Finally, you apply the innovative protective coat, the one that according to the R&D folks at RustOleum, gives the same protection against moisture, heat, and wear and tear, provided by the original laminate countertop.
The entire process takes at least 48 hours, and nothing is allowed to touch the countertop between coats and while it cures, which will be inconvenient for a few days. It takes a week to fully cure.
The full How To Guide is here, and you can also play with different cabinet and countertop combinations with the online virtual tool. It comes in five colors, three dark and two light, all of them have the speckled pattern which results from the color chips. For additional product usage, including bathroom countertops, take a peek at this gallery of ideas. Want more reasons to pick this product? RustOleum had come up with ten of them. If you’d like to take the plunge, be sure to measure your countertops with their online tool.
The Pros: 1) It’s a great quick fix if you have a laminate countertop that you can’t stand anymore, or are looking for a relatively inexpensive way (compared to replacement) to give your kitchen a fresh new look, either for yourself or for resale. 2) The directions and application are easy to follow. 3) The surface appears very durable after examining it up close. It feels thick like it will stand the test of time, and it does come from a company with a long reputation for durability, they back it with a money back guarantee. 4) The colors are nice, three darker shades and two lighter shades that will complement just about any cabinet color or stain. 5) The kit is low odor compared to the other RustOleum laminate countertop solution (see below).
Showroom sample, finished countertop in ‘charcoal’:
The Cons: 1) In my opinion, it’s pricey retailing at $249. I think this product should be less expensive for the DIYer. For double that, you’re looking at a starting point for brand new laminate countertops with small kitchens. Save up some more dough, and you could be looking at 12 x 12” granite tile countertops. 2) You have to like the speckled look, there’s currently no ‘single color’ alternative with this kit. I questioned whether the vinyl chips are really necessary, and according to RustOleum, they contribute to the durability of the product. It would be nice to have them come in the same color as the adhesive coat so they blend in for those who’d prefer that option as an alternative to the speckled look. 3) It’s messier than the countertop coating with the requirement of the vinyl chips on top of the adhesive coat with the chip dispenser ~ they get everywhere. 4) As of now, the only sheen available is gloss. I’d like to see a less shiny, more matte protective coat available.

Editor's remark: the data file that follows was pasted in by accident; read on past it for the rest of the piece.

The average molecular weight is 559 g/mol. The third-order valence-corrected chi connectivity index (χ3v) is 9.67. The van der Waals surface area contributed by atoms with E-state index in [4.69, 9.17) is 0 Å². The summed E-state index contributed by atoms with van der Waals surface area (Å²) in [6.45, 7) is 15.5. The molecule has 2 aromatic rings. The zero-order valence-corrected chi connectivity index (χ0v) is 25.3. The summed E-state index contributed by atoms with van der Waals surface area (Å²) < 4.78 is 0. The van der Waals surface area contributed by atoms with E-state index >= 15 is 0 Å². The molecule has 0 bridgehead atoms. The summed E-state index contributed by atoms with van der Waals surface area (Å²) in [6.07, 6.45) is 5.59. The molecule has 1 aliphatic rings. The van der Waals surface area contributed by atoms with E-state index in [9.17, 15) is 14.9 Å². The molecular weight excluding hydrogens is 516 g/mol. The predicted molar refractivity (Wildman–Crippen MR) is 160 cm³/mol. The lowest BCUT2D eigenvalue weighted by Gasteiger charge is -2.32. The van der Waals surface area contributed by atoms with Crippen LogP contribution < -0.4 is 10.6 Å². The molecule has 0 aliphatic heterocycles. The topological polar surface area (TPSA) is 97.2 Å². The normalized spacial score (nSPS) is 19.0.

Note there is yet another RustOleum alternative, their laminate renewal countertop coating. I found three links you may want to check out. First, Kristy at My Pretties painted her canary yellow laminate countertops with it. Sarah at Ugly Duckling House also used the same to refinish her kitchen countertops in gray. Finally, be sure to read about my friend Mrs. Limestone’s recent countertop paint job at her kitchen condo hideaway. Beware, all three report bad fumes with this particular solution, but the end look is a definite improvement.
Any questions about this new laminate countertop solution? Be sure to ask, I’ll answer them in the comments! Tell me your thoughts.
Do you have outdated laminate countertops or know someone that does? Would you be willing to try this new Countertop Transformations product?